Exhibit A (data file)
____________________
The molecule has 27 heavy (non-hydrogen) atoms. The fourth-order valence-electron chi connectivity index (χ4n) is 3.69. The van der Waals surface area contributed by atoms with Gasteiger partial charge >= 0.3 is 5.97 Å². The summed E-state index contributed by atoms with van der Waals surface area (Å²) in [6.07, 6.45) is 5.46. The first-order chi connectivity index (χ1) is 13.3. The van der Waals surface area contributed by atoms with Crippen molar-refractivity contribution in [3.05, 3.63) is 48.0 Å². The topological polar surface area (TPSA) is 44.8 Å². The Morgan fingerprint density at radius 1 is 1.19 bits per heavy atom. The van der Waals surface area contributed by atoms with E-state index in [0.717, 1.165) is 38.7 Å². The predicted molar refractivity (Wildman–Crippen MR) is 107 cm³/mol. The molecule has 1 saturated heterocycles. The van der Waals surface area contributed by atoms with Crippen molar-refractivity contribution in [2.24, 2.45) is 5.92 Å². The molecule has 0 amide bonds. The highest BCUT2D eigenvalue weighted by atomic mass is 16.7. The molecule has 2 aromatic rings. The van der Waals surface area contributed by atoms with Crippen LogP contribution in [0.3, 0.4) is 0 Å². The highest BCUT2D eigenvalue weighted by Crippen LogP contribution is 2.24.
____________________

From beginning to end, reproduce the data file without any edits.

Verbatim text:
The molecule has 27 heavy (non-hydrogen) atoms. The fourth-order valence-electron chi connectivity index (χ4n) is 3.69. The van der Waals surface area contributed by atoms with Gasteiger partial charge >= 0.3 is 5.97 Å². The summed E-state index contributed by atoms with van der Waals surface area (Å²) in [6.07, 6.45) is 5.46. The first-order chi connectivity index (χ1) is 13.3. The van der Waals surface area contributed by atoms with Crippen molar-refractivity contribution in [3.05, 3.63) is 48.0 Å². The topological polar surface area (TPSA) is 44.8 Å². The Morgan fingerprint density at radius 1 is 1.19 bits per heavy atom. The van der Waals surface area contributed by atoms with E-state index in [0.717, 1.165) is 38.7 Å². The predicted molar refractivity (Wildman–Crippen MR) is 107 cm³/mol. The molecule has 1 saturated heterocycles. The van der Waals surface area contributed by atoms with Crippen molar-refractivity contribution in [2.24, 2.45) is 5.92 Å². The molecule has 0 amide bonds. The highest BCUT2D eigenvalue weighted by atomic mass is 16.7. The molecule has 2 aromatic rings. The van der Waals surface area contributed by atoms with Crippen LogP contribution in [0.3, 0.4) is 0 Å². The highest BCUT2D eigenvalue weighted by Crippen LogP contribution is 2.24.